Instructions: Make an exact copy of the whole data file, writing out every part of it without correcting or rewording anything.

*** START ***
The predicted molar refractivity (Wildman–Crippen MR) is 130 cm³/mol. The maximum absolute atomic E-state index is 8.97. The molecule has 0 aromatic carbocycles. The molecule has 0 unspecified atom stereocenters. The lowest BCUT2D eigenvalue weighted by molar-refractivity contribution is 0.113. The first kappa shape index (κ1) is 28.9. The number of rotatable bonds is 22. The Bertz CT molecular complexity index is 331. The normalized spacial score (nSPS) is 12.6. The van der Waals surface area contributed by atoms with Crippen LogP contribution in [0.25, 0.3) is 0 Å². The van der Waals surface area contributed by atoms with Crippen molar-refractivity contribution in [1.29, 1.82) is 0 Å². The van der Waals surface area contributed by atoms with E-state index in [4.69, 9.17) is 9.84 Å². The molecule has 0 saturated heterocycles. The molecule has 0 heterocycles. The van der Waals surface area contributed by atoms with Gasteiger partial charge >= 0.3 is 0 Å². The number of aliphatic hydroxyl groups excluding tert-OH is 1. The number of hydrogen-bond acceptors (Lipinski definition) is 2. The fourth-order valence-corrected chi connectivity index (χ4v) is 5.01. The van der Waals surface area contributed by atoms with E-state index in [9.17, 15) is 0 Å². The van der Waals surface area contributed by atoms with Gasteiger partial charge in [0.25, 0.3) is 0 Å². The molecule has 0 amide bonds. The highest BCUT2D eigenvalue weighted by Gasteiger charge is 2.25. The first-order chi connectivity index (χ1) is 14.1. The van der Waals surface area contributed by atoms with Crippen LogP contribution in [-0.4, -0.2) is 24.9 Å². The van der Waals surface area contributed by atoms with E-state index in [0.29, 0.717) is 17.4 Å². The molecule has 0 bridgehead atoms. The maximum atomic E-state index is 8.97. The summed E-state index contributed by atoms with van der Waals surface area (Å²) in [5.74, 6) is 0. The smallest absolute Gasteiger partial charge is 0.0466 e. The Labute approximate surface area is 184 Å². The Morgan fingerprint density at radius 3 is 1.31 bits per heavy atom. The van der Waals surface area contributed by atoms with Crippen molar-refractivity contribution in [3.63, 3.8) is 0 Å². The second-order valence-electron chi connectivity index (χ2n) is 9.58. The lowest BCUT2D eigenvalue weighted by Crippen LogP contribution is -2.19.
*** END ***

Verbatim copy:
The predicted molar refractivity (Wildman–Crippen MR) is 130 cm³/mol. The maximum absolute atomic E-state index is 8.97. The molecule has 0 aromatic carbocycles. The molecule has 0 unspecified atom stereocenters. The lowest BCUT2D eigenvalue weighted by molar-refractivity contribution is 0.113. The first kappa shape index (κ1) is 28.9. The number of rotatable bonds is 22. The Bertz CT molecular complexity index is 331. The normalized spacial score (nSPS) is 12.6. The van der Waals surface area contributed by atoms with Crippen LogP contribution in [0.25, 0.3) is 0 Å². The van der Waals surface area contributed by atoms with Crippen molar-refractivity contribution in [1.29, 1.82) is 0 Å². The van der Waals surface area contributed by atoms with E-state index in [4.69, 9.17) is 9.84 Å². The molecule has 0 saturated heterocycles. The molecule has 0 heterocycles. The van der Waals surface area contributed by atoms with Gasteiger partial charge >= 0.3 is 0 Å². The number of aliphatic hydroxyl groups excluding tert-OH is 1. The number of hydrogen-bond acceptors (Lipinski definition) is 2. The fourth-order valence-corrected chi connectivity index (χ4v) is 5.01. The van der Waals surface area contributed by atoms with E-state index in [9.17, 15) is 0 Å². The van der Waals surface area contributed by atoms with Gasteiger partial charge in [0.25, 0.3) is 0 Å². The molecule has 0 amide bonds. The highest BCUT2D eigenvalue weighted by Gasteiger charge is 2.25. The first-order chi connectivity index (χ1) is 14.1. The van der Waals surface area contributed by atoms with Crippen LogP contribution in [-0.4, -0.2) is 24.9 Å². The van der Waals surface area contributed by atoms with E-state index in [0.29, 0.717) is 17.4 Å². The molecule has 0 bridgehead atoms. The maximum atomic E-state index is 8.97. The summed E-state index contributed by atoms with van der Waals surface area (Å²) in [5.74, 6) is 0. The smallest absolute Gasteiger partial charge is 0.0466 e. The Labute approximate surface area is 184 Å². The Morgan fingerprint density at radius 3 is 1.31 bits per heavy atom. The van der Waals surface area contributed by atoms with Crippen molar-refractivity contribution in [3.63, 3.8) is 0 Å². The second-order valence-electron chi connectivity index (χ2n) is 9.58. The lowest BCUT2D eigenvalue weighted by Crippen LogP contribution is -2.19.